The effect of population bottlenecks on the components of the genetic variance generated by two neutral independent epistatic loci has been studied theoretically (VA, additive; VD, dominant; VAA, additive × additive; VAD, additive × dominant; VDD; dominant × dominant components of variance). Nonoverdominance and overdominance models were considered, covering all possible types of marginal gene action at the single locus level. The variance components in an infinitely large panmictic population (ancestral components) were compared with their expected values at equilibrium, after t consecutive bottlenecks of equal size N (derived components). Formulae were obtained in terms of allele frequencies and effects at each locus and the corresponding epistatic value. An excess of VA after bottlenecks can be assigned to two sources: (1) the spatiotemporal changes in the marginal average effects of gene substitution αi, which are equal to zero only for additive gene action within and between loci; and (2) the covariance between αi2 and the heterozygosity at the loci involved, which is generated by dominance, with or without epistasis. Numerical examples were analyzed, indicating that an increase in VA after bottlenecks will only occur if its ancestral value is minimal or very small. For the nonoverdominance model with weak reinforcing epistasis, that increase has been detected only for extreme frequencies of the negative allele at one or both loci. With strong epistasis, however, this result can be extended to a broad range of intermediate frequencies. With no epistasis, the same qualitative results were found, indicating that dominance can be considered as the primary cause of an increase in VA following bottlenecks. In parallel, the derived total nonadditive variance exceeded its ancestral value (VNA = VD VAA VAD VDD) for a range of combinations of allele frequencies covering those for an excess of VA and for very large frequencies of the negative allele at both loci. For the overdominance model, an increase in VA and VNA was respectively observed for equilibrium (intermediate) frequencies at one or both loci or for extreme frequencies at both loci. For all models, the magnitude of the change of VA and VNA was inversely related to N and t. At low levels of inbreeding, the between-line variance was not affected by the type of gene action. For the models considered, the results indicate that it is unlikely that the rate of evolution may be accelerated after population bottlenecks, in spite of occasional increments of the derived VA over its ancestral value.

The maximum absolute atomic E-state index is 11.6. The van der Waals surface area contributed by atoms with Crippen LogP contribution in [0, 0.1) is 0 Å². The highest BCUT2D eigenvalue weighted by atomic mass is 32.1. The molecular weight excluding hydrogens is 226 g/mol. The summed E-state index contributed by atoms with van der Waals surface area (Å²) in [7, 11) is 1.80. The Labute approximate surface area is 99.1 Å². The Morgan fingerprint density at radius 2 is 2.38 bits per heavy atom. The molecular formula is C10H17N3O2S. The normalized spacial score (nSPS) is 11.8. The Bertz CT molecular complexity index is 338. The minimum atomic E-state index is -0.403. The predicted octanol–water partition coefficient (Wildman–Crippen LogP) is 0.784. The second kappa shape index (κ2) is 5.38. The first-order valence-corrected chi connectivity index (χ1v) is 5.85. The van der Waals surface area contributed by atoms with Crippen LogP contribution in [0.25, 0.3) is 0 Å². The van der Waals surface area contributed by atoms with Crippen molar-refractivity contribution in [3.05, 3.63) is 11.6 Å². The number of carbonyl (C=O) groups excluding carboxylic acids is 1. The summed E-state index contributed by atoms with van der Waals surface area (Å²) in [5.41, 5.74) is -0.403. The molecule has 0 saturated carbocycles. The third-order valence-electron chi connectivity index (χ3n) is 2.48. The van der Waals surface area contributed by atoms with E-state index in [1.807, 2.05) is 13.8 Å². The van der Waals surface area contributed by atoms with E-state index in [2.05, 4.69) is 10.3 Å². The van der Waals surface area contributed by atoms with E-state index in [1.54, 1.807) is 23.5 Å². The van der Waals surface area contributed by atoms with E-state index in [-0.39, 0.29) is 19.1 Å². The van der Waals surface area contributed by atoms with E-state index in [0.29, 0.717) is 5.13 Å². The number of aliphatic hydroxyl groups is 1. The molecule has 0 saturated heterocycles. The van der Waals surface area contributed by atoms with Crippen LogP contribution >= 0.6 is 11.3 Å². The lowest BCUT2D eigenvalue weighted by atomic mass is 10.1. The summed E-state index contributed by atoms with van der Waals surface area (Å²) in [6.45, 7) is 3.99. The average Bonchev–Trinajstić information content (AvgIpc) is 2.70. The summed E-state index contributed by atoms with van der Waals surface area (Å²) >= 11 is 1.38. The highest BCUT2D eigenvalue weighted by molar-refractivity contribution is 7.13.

Corresponding Editor: S. Tonsor